Why work-life balance is a top requirement for Engineers
After losing one uncle to COVID19 along with several other relations getting it and thankfully recovering from this awful disease, I can say that I along with the rest of humanity are forever changed by this pandemic. That sentiment echos through our personal lives and onto our professional lives. After all, on our deathbed, we are not going to lament not being able to spend more time in the office. COVID19 has shown us all the fragile nature of our species, our society and the fallibility of the human condition. The resulting disturbance is felt differently by all. For those who accept the reality in front of us, it's a realization that today and not tomorrow is the time to map our road to happiness in our lives.
The engineering communities in all genres of the profession are skilled practitioners in many things including investigating issues of a highly technical nature and developing solutions for them on a daily basis. To put it another way, the unabridged reality in front of us is key to doing our jobs. It's not a big stretch to see how our communities accept the risks and impact of COVID19 more readily than most, which leads most to the changes required to make the most of the rest of our lives. As Lau Tzu once said, "A journey of a thousand miles begins with a single step", which for us starts with achieving a work-life balance. This effectively allows us to focus in earnest on achieving our personal goals. Technology companies have recognised this in varying degrees of detail and direction. Google now allows 20% of its workforce to work from home, whereas Microsoft told its US Employees that they are to work from home until further notice acknowledging that post-COVID reality must take employee welfare into account. The tech company rollback from 100% remote working is effectively dissolving with many companies installing interim policies to deal with the immediate need whilst wisely researching the best fit for the post COVID era.
Some interim policies that have a great chance to form the basis of new working practices post COVID are:
1. Remote working for engineers who have no professional need to be onsite, along with collaboration fulfilled by redesigned offices tailored to collaboration. Design phases in projects, technical root cause analysis meetings and other collaborative engagements keep the office in contention for the engineering practitioner in companies of all sizes.
2. Restructuring of communication policies around the control of information circulars in corporate communications to be designed to engage the colleague in what matters to him/her and not alienate them with meaningless hyperbole around corporate culture. Also, this communications policy restructure needs to control the impulse of many for meetings about meetings. Purpose to time spent is paramount to positive company engagement.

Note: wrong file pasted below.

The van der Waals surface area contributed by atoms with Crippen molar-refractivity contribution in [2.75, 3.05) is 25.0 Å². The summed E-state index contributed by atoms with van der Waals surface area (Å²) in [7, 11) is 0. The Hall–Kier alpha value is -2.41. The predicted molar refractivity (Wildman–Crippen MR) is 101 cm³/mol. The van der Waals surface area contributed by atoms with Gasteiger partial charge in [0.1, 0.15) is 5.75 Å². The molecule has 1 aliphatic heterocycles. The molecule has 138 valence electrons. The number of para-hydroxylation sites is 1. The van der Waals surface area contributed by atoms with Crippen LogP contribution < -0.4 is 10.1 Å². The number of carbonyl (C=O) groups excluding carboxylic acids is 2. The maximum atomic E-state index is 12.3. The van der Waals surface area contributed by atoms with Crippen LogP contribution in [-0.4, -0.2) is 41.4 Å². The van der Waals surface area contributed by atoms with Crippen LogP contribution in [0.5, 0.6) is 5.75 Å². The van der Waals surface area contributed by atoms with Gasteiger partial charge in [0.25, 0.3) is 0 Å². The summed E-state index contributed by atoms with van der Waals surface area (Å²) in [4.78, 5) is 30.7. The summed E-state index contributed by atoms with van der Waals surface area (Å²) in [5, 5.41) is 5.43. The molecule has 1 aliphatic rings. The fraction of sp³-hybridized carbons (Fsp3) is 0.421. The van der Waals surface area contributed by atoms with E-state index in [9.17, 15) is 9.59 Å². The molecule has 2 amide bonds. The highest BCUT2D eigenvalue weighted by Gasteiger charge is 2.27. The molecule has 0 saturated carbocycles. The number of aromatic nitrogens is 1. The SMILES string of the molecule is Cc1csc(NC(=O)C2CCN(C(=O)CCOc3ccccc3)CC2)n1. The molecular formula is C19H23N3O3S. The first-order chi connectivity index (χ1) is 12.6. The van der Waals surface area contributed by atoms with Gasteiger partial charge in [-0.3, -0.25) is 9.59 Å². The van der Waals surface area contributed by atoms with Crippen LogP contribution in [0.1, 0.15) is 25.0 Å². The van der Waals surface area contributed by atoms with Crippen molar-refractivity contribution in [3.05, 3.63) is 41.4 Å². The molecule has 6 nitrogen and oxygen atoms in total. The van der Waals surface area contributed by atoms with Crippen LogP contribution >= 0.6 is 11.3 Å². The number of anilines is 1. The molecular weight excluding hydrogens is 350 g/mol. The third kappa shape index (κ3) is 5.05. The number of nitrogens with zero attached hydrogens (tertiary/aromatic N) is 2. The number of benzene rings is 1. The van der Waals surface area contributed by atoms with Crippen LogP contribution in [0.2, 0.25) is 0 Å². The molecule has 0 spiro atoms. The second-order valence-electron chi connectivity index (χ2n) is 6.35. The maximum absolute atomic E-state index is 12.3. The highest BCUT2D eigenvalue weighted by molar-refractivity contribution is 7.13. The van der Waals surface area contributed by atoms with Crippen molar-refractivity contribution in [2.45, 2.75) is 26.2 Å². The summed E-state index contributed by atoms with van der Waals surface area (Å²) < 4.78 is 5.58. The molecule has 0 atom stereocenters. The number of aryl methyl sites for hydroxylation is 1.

3. Initiatives around mental health and embracing the psychological effects (not the fantasy some offer to counter them) of long term isolation. The design should support the colleague's new outlook and working style, which allows them to find balance in our new reality. To retain talent, listening to employees and where their heads are at is key, whilst supporting them in their personal journey to maintain their daily jobs. This should become a permanent feature.
4. Inclusion via collaboration in strategy development around key areas including remote/blended working arrangements by function is key as engineers have a strong need for execution and a limited need for collaboration. Spotting opportunities for inclusion in how our working lives will be shaped should be structured for the longer term. Some areas of a technology company will require and favour by employee profile a strong office presence with regular collaborations on projects and design areas, whereas we engineers have limited collaborative requirements and strong execution requirements making a remote option more favourable. Policies on working options by the company thus need to be tailored by function.
These are just some of the areas that technology companies need to focus on for the post COVID era noting that the stark realism of the engineer is not a well-kept secret. If companies ask engineers about what they need versus what they want, then they will get a very different answer, which a company can verify by simply checking their own experience and the world around them.
Stay tuned for more on Writing in this blog along with articles on other areas of interest in the Infrastructure and DevOps arenas. To not miss out on any updates on my availability, tips on related areas or anything of interest to all, sign up for one of my newsletters in the footer of any page on Maolte. I look forward to us becoming pen pals!